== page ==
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Education Newsletter - January 2017 »

As the New Year begins here are a few things that may interest you, your students, and your own children.

1) Starting January 16th LPB will begin airing PBS Kids programs around the clock on LPB 2. That will make any time learning time for children. One thing will change, children’s programs will continue to air on LPB HD only in the morning and from 3 to 5 p.m. You will still receive LPB 2 through your current provider or free over-the-air using a digital antenna. In the spring watch for the PBS Kids 24/7 channel to become available over the Internet so children can watch anytime, anywhere. Some adjustments will be made to LPB HD, LPB 2 and LPB 3 so we’d like to know what your favorite programs are. If you have program preferences, please let us know through this short questionnaire.

2) Ever wonder if children’s educational programs are good for children to watch? Recently, the American Academy of Pediatrics modified its recommendations about screen time, that is, the amount of time children watch TV, use computers, pads, phones, etc. The policy statement acknowledges media can be beneficial especially when delivering “well designed television programs, such as Sesame Street.” You may be interested in reading their recommendations and considering how best to use technology in your classroom.

3) Wow! Something really great is coming on in January. Your students might love learning history as they learn about the epic life of the long-reigning monarch, Queen Victoria. On January 15th at 8 p.m. on LPB HD, Victoria premieres on Masterpiece with the rebellious eighteen year old becoming Queen and the most powerful woman in the world. The multi-year series will follow her dramatic story from coronation, courtship and marriage to Prince Albert. Not only is it a great story about the life of Queen Victoria but spectacular locations and gorgeous clothes add to the enjoyment.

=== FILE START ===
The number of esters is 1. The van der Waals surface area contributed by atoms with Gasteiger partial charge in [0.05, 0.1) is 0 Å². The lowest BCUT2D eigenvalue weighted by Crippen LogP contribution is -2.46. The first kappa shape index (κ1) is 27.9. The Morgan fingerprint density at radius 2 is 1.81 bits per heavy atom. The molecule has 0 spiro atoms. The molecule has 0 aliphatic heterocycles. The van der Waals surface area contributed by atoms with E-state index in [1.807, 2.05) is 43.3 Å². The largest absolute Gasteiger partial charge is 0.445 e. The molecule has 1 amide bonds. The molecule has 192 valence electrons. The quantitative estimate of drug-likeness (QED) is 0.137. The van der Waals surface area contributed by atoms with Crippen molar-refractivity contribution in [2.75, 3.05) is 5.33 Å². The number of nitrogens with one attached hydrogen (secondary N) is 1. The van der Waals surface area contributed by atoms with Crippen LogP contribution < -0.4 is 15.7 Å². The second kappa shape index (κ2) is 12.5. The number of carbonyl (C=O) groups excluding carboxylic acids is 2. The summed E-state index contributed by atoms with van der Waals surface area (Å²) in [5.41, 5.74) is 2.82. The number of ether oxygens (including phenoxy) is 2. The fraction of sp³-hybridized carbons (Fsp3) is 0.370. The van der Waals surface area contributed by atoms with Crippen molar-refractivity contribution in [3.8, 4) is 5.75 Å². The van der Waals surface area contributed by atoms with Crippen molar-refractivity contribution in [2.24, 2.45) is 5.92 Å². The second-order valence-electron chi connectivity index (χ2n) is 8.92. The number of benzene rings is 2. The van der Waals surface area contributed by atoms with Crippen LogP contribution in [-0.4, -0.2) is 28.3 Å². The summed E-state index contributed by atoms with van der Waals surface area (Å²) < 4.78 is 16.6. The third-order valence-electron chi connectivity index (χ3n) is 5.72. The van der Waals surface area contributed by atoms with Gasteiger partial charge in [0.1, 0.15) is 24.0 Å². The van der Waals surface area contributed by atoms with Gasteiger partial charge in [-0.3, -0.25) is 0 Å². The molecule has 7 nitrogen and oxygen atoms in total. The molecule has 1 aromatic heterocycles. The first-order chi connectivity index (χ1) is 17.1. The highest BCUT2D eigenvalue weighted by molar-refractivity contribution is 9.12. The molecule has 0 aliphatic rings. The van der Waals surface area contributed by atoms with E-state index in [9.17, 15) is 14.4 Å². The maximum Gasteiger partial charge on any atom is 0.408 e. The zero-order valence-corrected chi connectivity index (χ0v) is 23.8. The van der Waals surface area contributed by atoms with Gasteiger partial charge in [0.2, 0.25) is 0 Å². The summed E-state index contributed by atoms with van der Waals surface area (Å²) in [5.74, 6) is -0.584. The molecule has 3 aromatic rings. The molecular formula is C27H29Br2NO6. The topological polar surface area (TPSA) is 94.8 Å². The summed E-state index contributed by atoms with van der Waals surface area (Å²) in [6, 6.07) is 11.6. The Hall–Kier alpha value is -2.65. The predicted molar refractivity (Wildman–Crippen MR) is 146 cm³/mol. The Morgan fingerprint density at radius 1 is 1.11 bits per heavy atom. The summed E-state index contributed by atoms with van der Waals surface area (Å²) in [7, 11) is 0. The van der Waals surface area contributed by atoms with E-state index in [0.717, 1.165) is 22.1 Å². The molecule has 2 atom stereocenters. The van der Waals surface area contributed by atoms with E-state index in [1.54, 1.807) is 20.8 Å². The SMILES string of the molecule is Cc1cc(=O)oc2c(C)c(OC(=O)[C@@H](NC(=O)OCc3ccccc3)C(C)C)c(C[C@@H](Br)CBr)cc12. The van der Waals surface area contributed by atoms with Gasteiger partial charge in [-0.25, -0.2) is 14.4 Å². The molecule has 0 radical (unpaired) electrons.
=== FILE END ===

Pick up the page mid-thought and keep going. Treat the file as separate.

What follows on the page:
4) Victoria is not the only monarch to watch. Travel back to witness some of the most dramatic moments in the life of Henry VIII in Secrets of the Six Wives. The program, which combines drama with historical commentary, airs on Sundays, January 22-February 5th at 9 p.m. Check the website to learn more about the six wives.

5) Through drama, students can learn history and understand the complexity of problems their predecessors faced. The issues and chaos of the Civil War are dramatized in Mercy Street. In Season 2, which premieres on January 22nd at 7 p.m. on LPB HD, the story moves away some from the hospital to the battlefield but expands many personal relationships too. Explore some of the history of that era at the Mercy Street website. The National Park Service has a Civil War website where students can learn about people, issues, and places of the war. Perhaps your students will want to check the civil war soldier and sailor database. All records are not there, but it can be interesting to see if they can find their relatives.

6) Once again PBS is seeking teachers who are passionate about using digital media and PBS resources to inspire students to learn. The online PBS Digital Innovator application is open and the deadline to apply is February 13th at 2 a.m. All applicants will become part of the PBS Education Community. One PBS Digital Innovator will be selected from each state’s applicants. The one selected will receive a three-day all-expenses paid trip to San Antonio, TX, June 24-26, for the PBS Digital Innovators Summit and a pass for the first day of the ISTE 2017 Conference & Expo. The PBS Digital Innovator will also receive a digital gift to use in the classroom, ongoing professional development, a Free PBS TeacherLine course, a subscription to PBS LearningMedia Custom that includes exclusive PBS content aligned to state standards, and more. For info and the online application.